Gelb BD, Cavé H, Dillon MW, Gripp KW, Lee JA, Mason-Suares H, Rauen KA, Williams B, Zenker M, Vincent LM8. RASopathy Expert Panel consensus methods for variant interpretation. Genetics in Medicine. March 2018. [PubMed]
Tavtigian SV, Greenblatt MS, Harrison SM, Nussbaum RL, Prabhu SA, Boucher KM, Biesecker LG. Modeling the ACMG/AMP variant classification guidelines as a Bayesian classification framework. Genetics in Medicine. January 2018. [PubMed]
Kelly MA, Caleshu C, Morales A, Buchan J, Wolf Z, Harrison SM, Cook S, Dillon MW, Garcia J, Haverfield E, Jongbloed JDH, Macaya D, Manrai A, Orland K, Richard G, Spoonamore K, Thomas M, Thomson K, Vincent LM, Walsh R, Watkins H, Whiffin N, Ingles J, van Tintelen JP, Semsarian C, Ware JS, Hershberger R, Funke B. Adaptation and validation of the ACMG/AMP variant classification framework for MYH7-associated inherited cardiomyopathies: recommendations by ClinGen's Inherited Cardiomyopathy Expert Panel. Genetics in Medicine. March 2018. [PubMed]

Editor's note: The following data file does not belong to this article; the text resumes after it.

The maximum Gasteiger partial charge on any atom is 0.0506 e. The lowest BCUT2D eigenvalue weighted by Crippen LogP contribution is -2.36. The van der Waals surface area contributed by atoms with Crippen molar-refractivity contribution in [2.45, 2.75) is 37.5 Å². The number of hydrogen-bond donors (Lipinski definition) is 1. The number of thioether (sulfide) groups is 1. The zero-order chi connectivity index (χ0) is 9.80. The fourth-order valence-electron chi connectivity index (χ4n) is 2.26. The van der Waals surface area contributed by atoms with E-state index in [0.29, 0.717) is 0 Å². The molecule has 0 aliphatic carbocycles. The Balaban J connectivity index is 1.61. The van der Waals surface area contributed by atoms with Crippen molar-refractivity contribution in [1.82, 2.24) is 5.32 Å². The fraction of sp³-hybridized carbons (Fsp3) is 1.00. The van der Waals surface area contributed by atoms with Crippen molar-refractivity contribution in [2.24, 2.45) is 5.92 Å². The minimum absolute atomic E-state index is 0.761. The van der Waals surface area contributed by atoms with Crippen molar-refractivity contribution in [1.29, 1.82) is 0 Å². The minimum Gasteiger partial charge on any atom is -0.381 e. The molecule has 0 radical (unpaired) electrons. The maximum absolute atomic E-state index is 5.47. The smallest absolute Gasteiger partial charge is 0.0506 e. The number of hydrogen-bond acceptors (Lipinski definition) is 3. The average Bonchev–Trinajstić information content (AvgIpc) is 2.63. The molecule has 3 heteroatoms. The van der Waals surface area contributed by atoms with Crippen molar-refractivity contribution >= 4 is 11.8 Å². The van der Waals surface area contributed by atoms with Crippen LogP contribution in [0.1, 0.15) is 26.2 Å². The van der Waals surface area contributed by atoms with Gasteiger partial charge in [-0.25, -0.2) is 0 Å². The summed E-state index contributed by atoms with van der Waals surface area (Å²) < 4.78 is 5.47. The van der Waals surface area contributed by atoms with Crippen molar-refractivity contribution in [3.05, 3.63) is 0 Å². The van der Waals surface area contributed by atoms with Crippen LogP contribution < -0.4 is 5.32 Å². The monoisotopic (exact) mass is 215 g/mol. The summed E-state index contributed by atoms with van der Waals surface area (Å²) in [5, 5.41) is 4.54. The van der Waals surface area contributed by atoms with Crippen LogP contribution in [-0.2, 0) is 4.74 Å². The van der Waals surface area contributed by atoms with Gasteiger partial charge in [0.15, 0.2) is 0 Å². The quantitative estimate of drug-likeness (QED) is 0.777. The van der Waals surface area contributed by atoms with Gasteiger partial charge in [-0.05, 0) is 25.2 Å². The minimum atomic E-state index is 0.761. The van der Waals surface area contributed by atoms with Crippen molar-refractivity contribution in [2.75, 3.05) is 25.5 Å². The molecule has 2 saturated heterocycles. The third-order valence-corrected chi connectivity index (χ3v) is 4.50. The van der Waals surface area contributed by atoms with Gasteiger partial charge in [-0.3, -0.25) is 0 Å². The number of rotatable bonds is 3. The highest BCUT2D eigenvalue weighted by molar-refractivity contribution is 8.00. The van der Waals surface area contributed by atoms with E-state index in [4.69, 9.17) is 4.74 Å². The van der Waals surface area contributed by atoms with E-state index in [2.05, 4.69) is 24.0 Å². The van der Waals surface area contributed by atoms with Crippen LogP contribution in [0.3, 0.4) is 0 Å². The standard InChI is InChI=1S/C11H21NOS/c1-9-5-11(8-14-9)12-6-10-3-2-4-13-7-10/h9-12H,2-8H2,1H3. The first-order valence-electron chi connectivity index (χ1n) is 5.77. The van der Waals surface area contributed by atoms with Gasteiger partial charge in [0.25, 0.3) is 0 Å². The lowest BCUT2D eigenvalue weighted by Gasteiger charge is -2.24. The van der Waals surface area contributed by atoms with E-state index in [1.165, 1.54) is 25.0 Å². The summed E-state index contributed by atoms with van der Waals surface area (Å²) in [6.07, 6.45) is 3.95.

- Program Analyst
- Division of Genome Sciences
- Scientific Program Analyst
- Division of Genome Sciences
Last updated: April 22, 2019